Every equation is different from another. Just changing a single variable, sign, or constant will always result in a new equation. You can say both equations are similar to some extent but, in reality, they are different. The question is how can we prove that a small change can change the whole course? Instead of telling you, we will show how just a small change in an equation can change everything. Imagine that you are in an exam hall and you are asked to find the factors of an equation which is { x }^{ 2 } + 2x - 1. If you draw a graph of { x }^{ 2 } + 2x - 1 then it would be:

Graph of a quadratic equation x^2+2x-1

However, you made a tiny mistake of a sign. Instead of { x }^{ 2 } + 2x - 1, you wrote { x }^{ 2 } + 2x + 1 hence, this will change everything. Below is the graph of { x }^{ 2 } + 2x + 1:

Graph of a quadratic equation x^2+2x+1

 

If you look closely, just by changing a single sign, the graph has some changes. We can't ever say that the above graphs are the same but there are similar to some extent. What if tried to draw both graphs on each other?

Graph of a quadratic equation x^2+2x-1 overlapping x^2+2x+1

The graph overlaps another graph after some points. We call them intersection points. It means at these points, both graphs intersect each other. Although, this graph contains a lot of intersection points that might be difficult for you to understand and here we make things easy, therefore, below is a graph that has just one intersection point for clarification:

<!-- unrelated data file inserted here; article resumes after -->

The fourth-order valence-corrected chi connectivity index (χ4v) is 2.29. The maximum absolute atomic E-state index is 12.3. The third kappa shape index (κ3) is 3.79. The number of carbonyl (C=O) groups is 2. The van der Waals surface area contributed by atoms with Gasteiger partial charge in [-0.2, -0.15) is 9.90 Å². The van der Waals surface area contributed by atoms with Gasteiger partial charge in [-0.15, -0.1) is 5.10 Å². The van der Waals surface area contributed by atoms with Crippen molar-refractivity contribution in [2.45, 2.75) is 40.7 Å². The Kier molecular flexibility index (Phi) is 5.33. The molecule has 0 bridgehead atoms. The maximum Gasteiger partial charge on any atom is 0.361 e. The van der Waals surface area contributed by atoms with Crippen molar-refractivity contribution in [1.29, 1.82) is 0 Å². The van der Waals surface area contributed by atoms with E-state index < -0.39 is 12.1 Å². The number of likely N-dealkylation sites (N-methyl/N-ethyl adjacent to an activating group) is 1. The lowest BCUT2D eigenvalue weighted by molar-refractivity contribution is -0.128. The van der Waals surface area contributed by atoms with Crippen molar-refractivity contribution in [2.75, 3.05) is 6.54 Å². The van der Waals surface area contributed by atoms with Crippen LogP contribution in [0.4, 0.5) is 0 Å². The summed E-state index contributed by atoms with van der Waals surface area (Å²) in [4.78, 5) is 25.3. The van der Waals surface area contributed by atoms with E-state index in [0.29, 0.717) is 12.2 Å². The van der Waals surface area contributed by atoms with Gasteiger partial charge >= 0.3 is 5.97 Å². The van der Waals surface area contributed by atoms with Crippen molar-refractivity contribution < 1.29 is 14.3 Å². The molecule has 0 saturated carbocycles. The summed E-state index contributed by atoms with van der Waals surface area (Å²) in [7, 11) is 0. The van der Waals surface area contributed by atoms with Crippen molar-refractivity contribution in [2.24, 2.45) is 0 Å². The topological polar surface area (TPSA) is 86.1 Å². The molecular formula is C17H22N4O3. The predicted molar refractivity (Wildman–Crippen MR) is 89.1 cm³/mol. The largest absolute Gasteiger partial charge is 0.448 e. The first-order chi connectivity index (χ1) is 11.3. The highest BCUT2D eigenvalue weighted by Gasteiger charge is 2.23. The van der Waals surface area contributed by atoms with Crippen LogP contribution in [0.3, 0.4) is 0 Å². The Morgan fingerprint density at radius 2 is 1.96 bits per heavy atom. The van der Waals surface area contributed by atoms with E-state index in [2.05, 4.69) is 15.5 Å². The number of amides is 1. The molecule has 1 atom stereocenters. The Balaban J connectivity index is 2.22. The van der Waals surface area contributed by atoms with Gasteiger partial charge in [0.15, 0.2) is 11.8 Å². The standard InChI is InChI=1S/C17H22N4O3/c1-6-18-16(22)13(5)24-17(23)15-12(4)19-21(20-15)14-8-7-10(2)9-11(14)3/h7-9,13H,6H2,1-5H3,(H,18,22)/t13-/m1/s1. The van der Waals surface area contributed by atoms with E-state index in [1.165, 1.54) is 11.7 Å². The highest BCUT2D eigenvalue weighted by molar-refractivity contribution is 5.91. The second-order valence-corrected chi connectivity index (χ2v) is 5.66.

Two straight lines which intersects at (-1,3)

The intersection point is also known as a common solution because if you solve both equations simultaneously, you will get this point. In simple words, two equations with two unknowns form a system if they have a common solution.

\left\{\begin{matrix} { a }_{ 1 }x + { b }_{ 1 }y = { c }_{ 1 } \\ { a }_{ 2 }x + { b }_{ 2 }y = { c }_{ 2 } \end{matrix}\right

The solution of a system is a pair of numbers x1, y1, such that replacing x with x1 and y with y1, both equations are verified.

\left\{\begin{matrix} 3x - 4y = -6 \\ 2x + 4y = 16 \end{matrix}\right

Adding both equations:

3x - 4y + 2x + 4y = -6+16

5x = 10

x = 2

 

Plugging the value of x in the second equation:

2x + 4y = 16

2(2) + 4y = 16

4 + 4y = 16

4y = 12

y = 3

 

Properties of Linear Systems

1. If both members of an equation in a system are added or subtracted by the same expression, the resulting system is equivalent.

\left\{\begin{matrix} 3x - 4y = -6 \\ 2x + 4y = 16 \end{matrix}\right \qquad x = 2, y = 3

2.If both members of the equations of a system are multiplied or divided by a nonzero number, the resultant system is equivalent.

\left\{\begin{matrix} 3x - 4y = -6 \\ 2x + 4y = 16 \end{matrix}\right \qquad x = 2, y = 3

3. If an equation of a system is added or subtracted by another equation of the same system, the resultant system is equivalent.

\left\{\begin{matrix} 3x - 4y = -6 \\ 2x + 4y = 16 \end{matrix}\right \qquad x = 2, y = 3

4.If in a system, an equation is replaced by another equation that is obtained from adding the two equations from a system previously multiplied or divided by a nonzero number, the resultant system is equivalent.

\left\{\begin{matrix} 3x - 4y = -6 \\ 2x + 4y = 16 \end{matrix}\right

\left\{\begin{matrix} 3x - 4y = -6 \\ \frac { 2x + 4y }{ 2 } = \frac { 16 }{ 2 } \end{matrix}\right

\left\{\begin{matrix} 3x - 4y = -6 \\ x + 2y = 8 \end{matrix}\right

 

\left\{\begin{matrix} 3x - 4y + x + 2y = -6 + 8 \\ x + 2y = 8 \end{matrix}\right

\left\{\begin{matrix} 4x - 2y = -2 \\ x + 2y = 8 \end{matrix}\right \qquad x = 2, y = 3

5. If the order of the equations or the order of the unknowns changes, it is another equivalent system.

\left\{\begin{matrix} 3x - 4y = -6 \\ 2x + 4y = 16 \end{matrix}\right

\left\{\begin{matrix} 2x + 4y = 16 \\ 3x - 4y = -6  \end{matrix}\right \qquad x = 2, y = 3

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Hamza

Hi! I am Hamza and I am from Pakistan. My hobbies are reading, writing and playing chess. Currently, I am a student enrolled in the Chemical Engineering Bachelor program.